Background: The DSM-IV age at onset criterion for attention-deficit/hyperactivity disorder (ADHD) has been a subject of debate. In DSM-5, the required age at onset (ie, the age by which impairing symptoms must have been present) has increased from 7 years to 12 years. The present study examined measurement properties of ADHD symptoms according to age at onset.
Method: Data were derived from the 2004–2005 National Epidemiologic Survey on Alcohol and Related Conditions, which included 34,653 US participants. Among participants with a lifetime DSM-IV diagnosis of ADHD (assessed using the Alcohol Use Disorder and Associated Disabilities Interview Schedule-IV), we compared the psychometric properties of the 18 ADHD symptoms according to 3 categories of age at onset (≤ 7 years, > 7 and ≤ 12 years, and > 12 and ≤ 18 years). A 2-parameter item response model was used to estimate differential item functioning (DIF) between these groups.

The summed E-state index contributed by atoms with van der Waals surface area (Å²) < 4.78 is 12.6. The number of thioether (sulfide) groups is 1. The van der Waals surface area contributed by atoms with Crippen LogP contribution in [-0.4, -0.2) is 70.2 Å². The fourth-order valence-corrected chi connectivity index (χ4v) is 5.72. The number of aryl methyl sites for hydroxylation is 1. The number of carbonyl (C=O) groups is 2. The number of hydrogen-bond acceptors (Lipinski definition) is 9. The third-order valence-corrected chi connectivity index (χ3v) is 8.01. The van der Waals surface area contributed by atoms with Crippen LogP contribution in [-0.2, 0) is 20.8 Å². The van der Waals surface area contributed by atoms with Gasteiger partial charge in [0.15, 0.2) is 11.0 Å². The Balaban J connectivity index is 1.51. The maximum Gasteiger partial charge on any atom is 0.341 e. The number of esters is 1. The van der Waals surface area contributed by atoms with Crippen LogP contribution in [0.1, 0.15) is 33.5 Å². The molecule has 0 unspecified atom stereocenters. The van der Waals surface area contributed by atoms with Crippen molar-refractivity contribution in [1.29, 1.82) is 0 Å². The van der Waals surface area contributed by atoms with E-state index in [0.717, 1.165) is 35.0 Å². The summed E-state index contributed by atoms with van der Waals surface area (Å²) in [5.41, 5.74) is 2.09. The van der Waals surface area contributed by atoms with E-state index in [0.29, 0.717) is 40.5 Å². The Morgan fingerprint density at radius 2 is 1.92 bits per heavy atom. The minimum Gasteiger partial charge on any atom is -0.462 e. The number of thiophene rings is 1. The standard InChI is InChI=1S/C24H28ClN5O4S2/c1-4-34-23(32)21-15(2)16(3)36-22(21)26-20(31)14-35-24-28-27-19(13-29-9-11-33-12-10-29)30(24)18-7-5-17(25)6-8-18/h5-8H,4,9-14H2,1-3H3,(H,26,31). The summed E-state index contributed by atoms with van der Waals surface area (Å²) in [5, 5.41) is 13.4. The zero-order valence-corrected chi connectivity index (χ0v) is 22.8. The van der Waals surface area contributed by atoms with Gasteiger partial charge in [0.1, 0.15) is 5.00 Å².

Results: 364 participants with a lifetime DSM-IV diagnosis of ADHD had an age at onset ≤ 7 years, 252 had an age at onset > 7 and ≤ 12 years, and 148 had an age at onset > 12 and ≤ 18 years. In both dimensions of ADHD (ie, inattention and hyperactivity-impulsivity), there was no significant DIF between age at onset groups.
Conclusions: Expression of DSM-IV ADHD symptoms was not affected by age at onset in the 3 groups considered. This study provides psychometric support to the change in the age criterion introduced by DSM-5 and further suggests that the age at onset criterion could be extended to 18 years without changing the psychometric properties of the ADHD symptoms.
J Clin Psychiatry 2014;75(4):386–392
© Copyright 2014 Physicians Postgraduate Press, Inc.
Submitted: June 12, 2013; accepted December 18, 2013 (doi:10.4088/JCP.13m08638).
Corresponding author: Hugo Peyre, MD, Laboratoire de Sciences Cognitives et Psycholinguistique, Département d’Etudes Cognitives, Ecole Normale Supérieure, 29 rue d’Ulm, 75005 Paris, France (email@example.com).